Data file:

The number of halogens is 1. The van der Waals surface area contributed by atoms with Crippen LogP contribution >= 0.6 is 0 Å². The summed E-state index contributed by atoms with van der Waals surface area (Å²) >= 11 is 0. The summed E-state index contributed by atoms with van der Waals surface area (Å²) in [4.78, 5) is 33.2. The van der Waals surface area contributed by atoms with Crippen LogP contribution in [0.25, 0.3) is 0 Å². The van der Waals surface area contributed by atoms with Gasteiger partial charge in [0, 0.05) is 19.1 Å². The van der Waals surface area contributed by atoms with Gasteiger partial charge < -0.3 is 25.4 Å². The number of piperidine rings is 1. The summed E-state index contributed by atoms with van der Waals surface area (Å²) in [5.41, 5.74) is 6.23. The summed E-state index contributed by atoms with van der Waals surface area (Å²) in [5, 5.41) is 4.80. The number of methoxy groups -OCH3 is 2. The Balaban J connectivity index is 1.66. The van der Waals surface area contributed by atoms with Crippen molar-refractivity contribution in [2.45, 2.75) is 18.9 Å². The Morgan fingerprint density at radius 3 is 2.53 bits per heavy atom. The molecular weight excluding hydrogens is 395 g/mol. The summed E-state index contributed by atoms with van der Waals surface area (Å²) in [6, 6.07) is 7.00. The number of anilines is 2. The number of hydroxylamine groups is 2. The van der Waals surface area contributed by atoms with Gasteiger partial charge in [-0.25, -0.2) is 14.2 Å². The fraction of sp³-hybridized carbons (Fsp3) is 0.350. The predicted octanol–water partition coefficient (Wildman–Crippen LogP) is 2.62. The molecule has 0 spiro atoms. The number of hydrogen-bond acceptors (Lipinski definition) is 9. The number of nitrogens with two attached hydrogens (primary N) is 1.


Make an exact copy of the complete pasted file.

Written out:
The number of halogens is 1. The van der Waals surface area contributed by atoms with Crippen LogP contribution >= 0.6 is 0 Å². The summed E-state index contributed by atoms with van der Waals surface area (Å²) >= 11 is 0. The summed E-state index contributed by atoms with van der Waals surface area (Å²) in [4.78, 5) is 33.2. The van der Waals surface area contributed by atoms with Crippen LogP contribution in [0.25, 0.3) is 0 Å². The van der Waals surface area contributed by atoms with Gasteiger partial charge in [0, 0.05) is 19.1 Å². The van der Waals surface area contributed by atoms with Gasteiger partial charge < -0.3 is 25.4 Å². The number of piperidine rings is 1. The summed E-state index contributed by atoms with van der Waals surface area (Å²) in [5.41, 5.74) is 6.23. The summed E-state index contributed by atoms with van der Waals surface area (Å²) in [5, 5.41) is 4.80. The number of methoxy groups -OCH3 is 2. The Balaban J connectivity index is 1.66. The van der Waals surface area contributed by atoms with Crippen molar-refractivity contribution in [2.45, 2.75) is 18.9 Å². The Morgan fingerprint density at radius 3 is 2.53 bits per heavy atom. The molecular weight excluding hydrogens is 395 g/mol. The summed E-state index contributed by atoms with van der Waals surface area (Å²) in [6, 6.07) is 7.00. The number of anilines is 2. The number of hydroxylamine groups is 2. The van der Waals surface area contributed by atoms with Gasteiger partial charge in [-0.25, -0.2) is 14.2 Å². The fraction of sp³-hybridized carbons (Fsp3) is 0.350. The predicted octanol–water partition coefficient (Wildman–Crippen LogP) is 2.62. The molecule has 0 spiro atoms. The number of hydrogen-bond acceptors (Lipinski definition) is 9. The number of nitrogens with two attached hydrogens (primary N) is 1.